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Impacts of coarse woody debris and edge effects on Engelmann spruce regeneration




Davy, Ryan, author
Ex, Seth, advisor
Cheng, Anthony, committee member
Smith, Melinda, committee member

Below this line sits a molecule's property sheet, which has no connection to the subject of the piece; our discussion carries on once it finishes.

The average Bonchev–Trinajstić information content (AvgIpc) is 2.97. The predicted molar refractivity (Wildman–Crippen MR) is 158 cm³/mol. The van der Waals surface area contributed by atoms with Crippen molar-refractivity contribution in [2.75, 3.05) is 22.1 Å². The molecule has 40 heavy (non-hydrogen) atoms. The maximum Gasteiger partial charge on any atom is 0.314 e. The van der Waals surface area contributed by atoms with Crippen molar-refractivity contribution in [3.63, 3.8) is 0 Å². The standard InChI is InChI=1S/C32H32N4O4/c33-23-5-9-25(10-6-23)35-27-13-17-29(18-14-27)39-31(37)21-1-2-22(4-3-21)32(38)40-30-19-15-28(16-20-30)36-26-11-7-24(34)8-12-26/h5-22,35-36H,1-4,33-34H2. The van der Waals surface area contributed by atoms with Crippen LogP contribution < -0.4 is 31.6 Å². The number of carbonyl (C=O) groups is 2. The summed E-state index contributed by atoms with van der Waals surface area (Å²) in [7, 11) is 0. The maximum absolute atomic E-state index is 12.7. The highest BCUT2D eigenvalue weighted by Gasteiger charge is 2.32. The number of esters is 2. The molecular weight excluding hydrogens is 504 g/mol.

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Engelmann spruce (Picea engelmannii Parry ex Engelm.) is a notoriously difficult species to regenerate, and there has been a history of regeneration failures following group selection cuts on the Uncompahgre Plateau. Our goal was to investigate edge effects and coarse woody debris management on regeneration success in group selection openings. Group selection is an uneven-aged system used in the West to regenerate high elevation spruce-fir forests with small (<1 ac) openings. We implemented an Engelmann spruce germination study on the Uncompahgre Plateau in group selection openings. Permanent plots were installed in spring of 2015. We altered microsite conditions by manipulating coarse woody debris amounts at varying distances from the north and south edges in combination with scarification. Findings show that the southern edge provides a benefit to spruce germination through 23 meters. Coarse woody debris was significantly beneficial at all distances from edge, and without coarse woody debris germination was extremely low.


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